Cairo s Makan has been the venue for consistently excellent performances in 2008, and its end of the year shows were no exception to this standard.
Tuesday saw a performance by Nass Makan (People of Makan), a jamming session bringing together Egyptian and Sudanese musicians who appear regularly at the music venue.
The Nass Makan shows began in October 2007 and, as Makan musical director Ahmed El-Maghraby explains on Makan s website (www.egyptmusic.org), were born out of a desire to preserve musical tradition by renewing it.
Since the beginning of my work in the field of traditional music some years ago, I always ask myself the following question: What happens after? What happens after we present it the way it is, without additions or alterations? What happens after we present the same music for many times? El-Maghraby says on the website.
The answer I found is based on the words of Sheikh Amin Elkhouly: The first step in a renewal is to contain and totally assimilate the old.
With Nass Makan I tried to find this road to renewal by analyzing our music, by building on techniques, shapes and sounds of traditional music in a way that will produce a new creative experience.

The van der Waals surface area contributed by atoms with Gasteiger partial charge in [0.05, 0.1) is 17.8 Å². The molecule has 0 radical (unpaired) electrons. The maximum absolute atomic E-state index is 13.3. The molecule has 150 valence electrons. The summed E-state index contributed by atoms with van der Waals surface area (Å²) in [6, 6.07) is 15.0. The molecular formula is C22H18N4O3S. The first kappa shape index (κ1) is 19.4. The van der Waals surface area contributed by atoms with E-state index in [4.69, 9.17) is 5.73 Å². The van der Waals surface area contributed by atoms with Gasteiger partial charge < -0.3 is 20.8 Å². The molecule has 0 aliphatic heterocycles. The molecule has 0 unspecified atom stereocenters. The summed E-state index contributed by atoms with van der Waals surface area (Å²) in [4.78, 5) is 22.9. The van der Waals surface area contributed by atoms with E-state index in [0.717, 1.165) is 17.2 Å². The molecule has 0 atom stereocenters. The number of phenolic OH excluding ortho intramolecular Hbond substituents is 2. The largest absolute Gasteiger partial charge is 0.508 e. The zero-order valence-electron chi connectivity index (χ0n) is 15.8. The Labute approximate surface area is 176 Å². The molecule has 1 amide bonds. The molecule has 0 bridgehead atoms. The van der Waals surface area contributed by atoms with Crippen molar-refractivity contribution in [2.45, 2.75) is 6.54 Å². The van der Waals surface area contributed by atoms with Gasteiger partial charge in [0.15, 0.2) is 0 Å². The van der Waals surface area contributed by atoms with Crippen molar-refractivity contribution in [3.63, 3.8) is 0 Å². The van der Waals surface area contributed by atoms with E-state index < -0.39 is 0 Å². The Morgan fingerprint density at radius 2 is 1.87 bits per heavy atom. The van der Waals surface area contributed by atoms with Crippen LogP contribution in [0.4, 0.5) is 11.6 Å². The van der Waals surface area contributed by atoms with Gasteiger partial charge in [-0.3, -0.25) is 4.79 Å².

Renewal on Tuesday night came in the form of an electric mix of traditional Egyptian folkloric melodies, Sudanese rhythms and funk.
The show opened with the two-piped Arghoul, an instrument whose player uses circular breathing to produce an unbroken droning sound.
Drums, Egyptian flute and a brass section were gradually added, creating layers of sound looped together by Adel El-Ser s driving bass.
The perfect blending of African rhythms with funk-driven beats revealed the heavy debt that American funk and soul owes to African music. This was particularly apparent in the bluesy melodies produced by Hassan Mersal on the Tambura, a type of large harp with a guttural sound.
Sudanese vocalists Sayyed Rekaby and Umm Sameh gave riveting performances, singing in a mixture of Arabic and Nubian.
Umm Sameh is an exponent of Zar, described on the Makan website as a healing ritual, one of the few, ancient healing ceremonies performed mainly by women for women. Communication with unseen spirits is generated and driven by the insistent and varied drum rhythms of the musicians and the energetic movements of the participants.
For participants, it is most often a cathartic experience, a form of communication with different spirits in an intense rhythmic interaction leading to an altered state of consciousness or possibly a trance.
The effect was equally hypnotic for the audience: Zar performances employ drums which gradually and almost imperceptibly become louder, faster and more insistent until they explode into a climatic barrage of sound which the musicians themselves meanwhile spun and swayed their way through.
While Nass Makan shows are a regular feature on the Makan schedule, the line-up changes each time – ensuring a varied, fresh and always exhilarating performance. A must see.